Michael Sean Strickland

Books I’ve Read


884 — Gorz, A. (1989). Critique of economic reason. G. Handyside and C. Turner, trans. London and New York: Verso. 5 June 2014, Philadelphia–Atlanta–Houston.

« The economic rationalization of work will thus sweep away the ancient idea of freedom and existential autonomy. It produces individuals who, being alienated in their work, will, necessarily, be alienated in their consumption as well and, eventually, in their needs. Since there is no limit to the quantity of money that can be earned and spent, there will no longer be any limit to the needs that money allows them to have or to the need for money itself. These needs increase in line with social wealth. The monetarization of work and needs will eventually abolish the limitations which the various philosophies of life had placed on them » (p. 22).

« Both economic rationality and the functioning of the megamachine require the ‘human factor’ to be eliminated and living labour and free workers to be replaced by strictly programmed labour and workers. Both require the submission of the living to the inert, of living labour to dead labour (that is, to machines and capital). In both, the techniques of domination and the imperatives of rationalization are inextricably linked, to the extent that one may consider rational organization to be the goal of domination or, inversely, domination to be the goal of rational organization » (p. 43).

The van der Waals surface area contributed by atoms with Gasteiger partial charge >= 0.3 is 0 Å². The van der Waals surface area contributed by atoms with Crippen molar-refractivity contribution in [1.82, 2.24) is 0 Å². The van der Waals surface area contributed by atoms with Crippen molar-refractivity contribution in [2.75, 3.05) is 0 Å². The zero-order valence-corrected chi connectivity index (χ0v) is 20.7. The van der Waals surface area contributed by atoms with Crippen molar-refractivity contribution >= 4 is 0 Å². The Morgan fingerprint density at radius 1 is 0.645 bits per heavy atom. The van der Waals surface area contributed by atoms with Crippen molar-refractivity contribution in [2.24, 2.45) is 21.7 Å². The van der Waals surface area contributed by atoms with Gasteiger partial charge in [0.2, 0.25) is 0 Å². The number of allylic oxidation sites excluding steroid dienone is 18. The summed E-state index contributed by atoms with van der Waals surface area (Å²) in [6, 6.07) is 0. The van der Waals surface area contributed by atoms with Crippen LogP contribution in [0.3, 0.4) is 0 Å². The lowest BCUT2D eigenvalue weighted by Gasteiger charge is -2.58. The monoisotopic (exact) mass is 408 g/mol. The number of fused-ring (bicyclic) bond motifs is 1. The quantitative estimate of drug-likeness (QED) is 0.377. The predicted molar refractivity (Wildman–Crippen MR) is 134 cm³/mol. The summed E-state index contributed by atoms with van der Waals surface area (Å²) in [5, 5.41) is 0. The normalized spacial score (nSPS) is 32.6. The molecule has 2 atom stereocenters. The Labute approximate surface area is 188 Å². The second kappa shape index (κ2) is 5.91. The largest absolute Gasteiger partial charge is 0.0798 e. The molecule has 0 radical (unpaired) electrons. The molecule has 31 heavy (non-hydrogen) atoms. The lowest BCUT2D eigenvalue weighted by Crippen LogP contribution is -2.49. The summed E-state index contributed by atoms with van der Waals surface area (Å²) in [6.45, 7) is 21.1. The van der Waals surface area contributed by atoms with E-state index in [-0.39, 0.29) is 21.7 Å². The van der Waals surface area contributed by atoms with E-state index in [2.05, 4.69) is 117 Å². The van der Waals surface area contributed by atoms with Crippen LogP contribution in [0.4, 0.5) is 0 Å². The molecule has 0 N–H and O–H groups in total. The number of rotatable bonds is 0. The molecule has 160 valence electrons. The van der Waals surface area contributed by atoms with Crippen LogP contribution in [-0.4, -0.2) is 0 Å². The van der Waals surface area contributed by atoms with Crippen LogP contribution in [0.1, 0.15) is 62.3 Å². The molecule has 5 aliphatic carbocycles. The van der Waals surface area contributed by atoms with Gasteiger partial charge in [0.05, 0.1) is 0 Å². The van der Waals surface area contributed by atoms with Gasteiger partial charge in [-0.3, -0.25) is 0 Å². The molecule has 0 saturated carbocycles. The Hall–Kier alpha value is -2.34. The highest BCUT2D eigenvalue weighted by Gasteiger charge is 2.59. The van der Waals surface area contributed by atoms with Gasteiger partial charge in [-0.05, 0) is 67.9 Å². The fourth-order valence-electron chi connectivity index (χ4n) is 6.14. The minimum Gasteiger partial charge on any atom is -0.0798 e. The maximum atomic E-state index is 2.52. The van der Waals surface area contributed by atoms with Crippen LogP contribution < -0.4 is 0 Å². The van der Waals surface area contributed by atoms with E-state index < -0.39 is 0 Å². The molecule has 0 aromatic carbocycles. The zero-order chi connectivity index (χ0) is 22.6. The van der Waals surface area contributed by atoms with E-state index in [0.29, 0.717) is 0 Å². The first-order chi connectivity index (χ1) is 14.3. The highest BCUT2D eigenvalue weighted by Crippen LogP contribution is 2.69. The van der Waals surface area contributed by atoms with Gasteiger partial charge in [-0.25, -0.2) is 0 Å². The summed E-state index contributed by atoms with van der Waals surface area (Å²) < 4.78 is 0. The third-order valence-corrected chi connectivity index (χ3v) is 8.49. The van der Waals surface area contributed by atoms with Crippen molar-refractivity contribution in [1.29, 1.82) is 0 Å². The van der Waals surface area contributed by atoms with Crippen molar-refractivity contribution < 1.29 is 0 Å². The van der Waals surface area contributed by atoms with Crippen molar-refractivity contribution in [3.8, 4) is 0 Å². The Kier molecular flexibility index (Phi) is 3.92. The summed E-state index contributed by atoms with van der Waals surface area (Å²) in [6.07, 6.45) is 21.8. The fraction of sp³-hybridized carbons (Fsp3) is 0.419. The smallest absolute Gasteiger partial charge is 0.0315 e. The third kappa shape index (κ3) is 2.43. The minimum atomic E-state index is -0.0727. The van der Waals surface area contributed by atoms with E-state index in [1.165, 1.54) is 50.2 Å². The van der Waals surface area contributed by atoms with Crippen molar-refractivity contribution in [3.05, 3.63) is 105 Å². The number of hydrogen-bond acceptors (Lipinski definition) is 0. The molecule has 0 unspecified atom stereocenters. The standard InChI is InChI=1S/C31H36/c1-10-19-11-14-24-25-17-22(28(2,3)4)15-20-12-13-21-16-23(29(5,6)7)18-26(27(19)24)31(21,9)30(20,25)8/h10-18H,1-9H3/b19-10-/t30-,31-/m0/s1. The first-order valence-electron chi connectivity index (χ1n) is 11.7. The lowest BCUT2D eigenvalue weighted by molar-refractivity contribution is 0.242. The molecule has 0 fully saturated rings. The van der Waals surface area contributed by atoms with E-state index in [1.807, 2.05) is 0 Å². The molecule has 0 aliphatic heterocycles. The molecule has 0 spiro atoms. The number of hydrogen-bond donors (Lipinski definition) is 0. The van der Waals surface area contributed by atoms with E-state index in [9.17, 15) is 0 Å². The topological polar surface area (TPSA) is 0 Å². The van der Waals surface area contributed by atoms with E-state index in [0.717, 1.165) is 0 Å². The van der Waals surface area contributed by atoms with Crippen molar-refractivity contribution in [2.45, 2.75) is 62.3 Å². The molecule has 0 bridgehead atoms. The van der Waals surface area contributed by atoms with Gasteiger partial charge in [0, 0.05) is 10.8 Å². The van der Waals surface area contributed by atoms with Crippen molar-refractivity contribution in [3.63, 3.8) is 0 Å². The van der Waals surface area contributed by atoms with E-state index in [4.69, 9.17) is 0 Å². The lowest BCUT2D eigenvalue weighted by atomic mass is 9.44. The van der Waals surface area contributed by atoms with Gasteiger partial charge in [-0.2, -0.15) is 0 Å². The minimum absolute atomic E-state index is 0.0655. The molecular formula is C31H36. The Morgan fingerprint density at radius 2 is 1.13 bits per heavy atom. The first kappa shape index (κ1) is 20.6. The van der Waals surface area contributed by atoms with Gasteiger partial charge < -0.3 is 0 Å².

« . . .this process of monetarization, the effects of which are added to those of the functional predetermination of subdivided tasks, is a powerful factor of social disintegration. Indeed, offering financial incentives for functional work presupposes the conviction, sustained by commercial advertising, that everything we can do, money does better and that the goods and services provided by paid professionals are essentially superior to those we can provide for ourselves: they incorporate that element of magic, fantasy and non-utility which confers on them a compensatory value (and therefore an exchange value) which is far superior to their actual use value. Thanks to the constant barrage of commercial advertising, the need for money will thus increase as social wealth does, prompting the previously unpaid strata of society to seek waged work. This in turn will further increase the need for compensatory consumption » (p. 46).

« . . .the ideology of ‘human resources’ is preparing the ground for the instrumentalization — or, as Habermas has it, the colonization — of non-economic aspirations by economic rationality: the new type of enterprise will strive to take these aspirations into consideration but only because they are factors of productivity and ‘competitiveness’ of a particular kind. The question is whether this consideration will lead to a greater exploitation and manipulation of workers or to an autonomization of non-quantifiable, extra-economic values, to such an extent that these will restrict the rights of economic logic in order to impose their own claims » (p. 60).